All posts in Downloads

WeFunk Radio For Android

I’ve just uploaded a new free Android app to the Marketplace. It’s called ‘WeFunkRadio’ and allows you to tune into the awesome WEFUNK Radio shows 24 hour shoutcast stream.

WEFUNK is a weekly radio mix-show, hosted and produced for more than a decade by Montreal DJs Professor Groove and DJ Static. Since their first show in 1996 they’ve been selecting only the best in hip hop, funk & soul — from old to new, classics, rare gems, new releases and more. Tune in any time and experience hip hop’s roots and future along with the rich legacy of funk, soul and jazz.
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Android App – MinFreeManager v1.5

I’ve just updated MinFreeManager to version 1.5, changes are …

  • Android 1.5 support!
  • Presets – default (stock), mild & aggressive
  • Save your own ‘custom’ preset for easy application
  • No bug fixes, ‘coz there weren’t any, bonza :)

You can get the app using this QR code:

… or by searching the market for ‘MinFreeManager’, or by downloading the APK here.

Enjoy.

Wubi – the easiest way to install Ubuntu

Now this is cool… If you are running Windows and would like to try Ubuntu, your first step is to load up the ‘Live Cd’. All well and good, and you get a nice working system with no work and no messing with your Windows partitions, but as it’s running of a CD you loose all your changes each time you reboot. The next step, installing Ubuntu to a drive, used to involve messing with partitions, installing boot-loaders and ultimately risking loosing everything if the great hard-drive gods were angry with you.

The solution? Wubi!

wubi.jpg

Wubi lets you install a complete, fully working Ubuntu system into a standard file held inside your Windows file system. After installing and rebooting it will add a new ‘Ubuntu’ entry to the Windows boot menu, choosing this will boot your new Ubuntu system. No partitions to setup, no Grub or messing with the windows boot loader. If you decide you want to remove Ubuntu you simply run the uninstaller in Windows and away it goes!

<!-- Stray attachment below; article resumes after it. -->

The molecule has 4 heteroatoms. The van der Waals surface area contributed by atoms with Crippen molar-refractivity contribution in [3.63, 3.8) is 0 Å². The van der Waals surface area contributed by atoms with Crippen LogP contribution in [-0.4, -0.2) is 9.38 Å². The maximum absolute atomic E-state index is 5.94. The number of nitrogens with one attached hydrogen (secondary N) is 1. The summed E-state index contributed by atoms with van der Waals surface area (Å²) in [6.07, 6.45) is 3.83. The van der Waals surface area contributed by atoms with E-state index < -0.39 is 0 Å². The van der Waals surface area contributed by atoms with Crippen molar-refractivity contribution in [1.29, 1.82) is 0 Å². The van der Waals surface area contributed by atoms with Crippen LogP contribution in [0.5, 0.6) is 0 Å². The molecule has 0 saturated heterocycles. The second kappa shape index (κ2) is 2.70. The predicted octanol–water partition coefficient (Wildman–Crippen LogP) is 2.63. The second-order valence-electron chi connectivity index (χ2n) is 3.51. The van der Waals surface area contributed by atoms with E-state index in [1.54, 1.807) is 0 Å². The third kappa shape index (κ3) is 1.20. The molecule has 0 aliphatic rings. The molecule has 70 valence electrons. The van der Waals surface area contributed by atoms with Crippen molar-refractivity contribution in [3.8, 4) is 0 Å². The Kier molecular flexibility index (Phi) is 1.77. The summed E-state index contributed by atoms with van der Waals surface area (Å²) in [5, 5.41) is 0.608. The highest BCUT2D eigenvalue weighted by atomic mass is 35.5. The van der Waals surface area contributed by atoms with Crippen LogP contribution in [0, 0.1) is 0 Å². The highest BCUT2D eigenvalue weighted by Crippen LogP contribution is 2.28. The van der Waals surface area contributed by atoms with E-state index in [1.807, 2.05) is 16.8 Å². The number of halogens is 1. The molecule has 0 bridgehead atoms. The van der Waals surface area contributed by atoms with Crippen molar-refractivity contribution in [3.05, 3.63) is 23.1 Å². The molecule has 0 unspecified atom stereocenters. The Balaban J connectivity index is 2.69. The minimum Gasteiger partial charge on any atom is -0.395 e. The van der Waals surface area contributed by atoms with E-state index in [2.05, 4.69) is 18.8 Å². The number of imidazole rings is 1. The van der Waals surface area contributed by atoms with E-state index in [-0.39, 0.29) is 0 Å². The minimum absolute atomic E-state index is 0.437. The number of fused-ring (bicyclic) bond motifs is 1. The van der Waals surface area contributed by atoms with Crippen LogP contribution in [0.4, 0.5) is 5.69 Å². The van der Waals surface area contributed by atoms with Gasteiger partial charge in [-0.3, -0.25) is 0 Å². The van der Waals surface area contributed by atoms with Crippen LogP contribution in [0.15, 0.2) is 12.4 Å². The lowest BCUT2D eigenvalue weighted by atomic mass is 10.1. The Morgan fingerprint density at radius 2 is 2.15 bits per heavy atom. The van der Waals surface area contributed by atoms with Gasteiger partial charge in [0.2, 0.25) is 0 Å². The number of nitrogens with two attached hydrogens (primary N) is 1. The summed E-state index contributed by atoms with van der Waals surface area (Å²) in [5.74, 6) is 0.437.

Even better, if you decide you want to switch over to Ubuntu fully at a later date you can use the complimentary ‘LVPM’ tool to move your virtual disk to a real partition and install Grub, and in 10 minutes you have a full standalone Ubuntu install. You can then delete the Wubi virtual drive from Windows, or even easier, remove Windows :)

Flosc AS3 Classes

Flosc (Flash Open Sound Control) is a project by Ben Chun that looks like it’s been around for a while but I’d never heard of until I had call to use it in FWiidom.

In fact I’d never heard of Open Sound Control either, but apparently it’s intended as something akin to clunky old MIDI, but over TCP. Flosc is a little Java server that sits and intercepts OSC packets and turns them into Flash XML packets. The classes in the zip below will allow you to connect easily to the Flosc sever and send and receive events and data to any connected OSC device.

I was using these classes for two way communication between Flash and Glove Pie (and thus the Wiimote) and it all worked fine. In theory you should be able to control any OSC device, including some pretty cool sound kit such as MaxMSP or Traktor.

>> Download Flosc AS3 Classes <<
This zip just contains the new AS3 classes, you’ll still need to get the main Flosc files.

LFPUG Linux Presentation Slides

flinux.jpg

Way back in November last year I did a presentation at the London Flash Platform Usergroup. I ran through a quick intro to Linux, what makes it different, and why you may (or may not) want to try it out, as well as giving a demo of my Beryl desktop.

I also showed how to install the (back then brand new) Beta Linux Flash Player, and how to set up a completely Open Source Flash development environment using Eclipse, MTASC & ASDT.

I had a lot of fun doing the pres, and gave out a whole stack of Ubuntu CD’s afterwards. The slides were supposed to go up on the LFPUG site at the same time as the video, but that all got rather delayed… so I thought I’d post my slides here instead. Better late than never :)


Download “Getting Flash on Linux” presentation slides

(The useful Flash info is from about slide 17 onwards)

Edit – the video is up on the LFPUG site too now, bit dark but check it out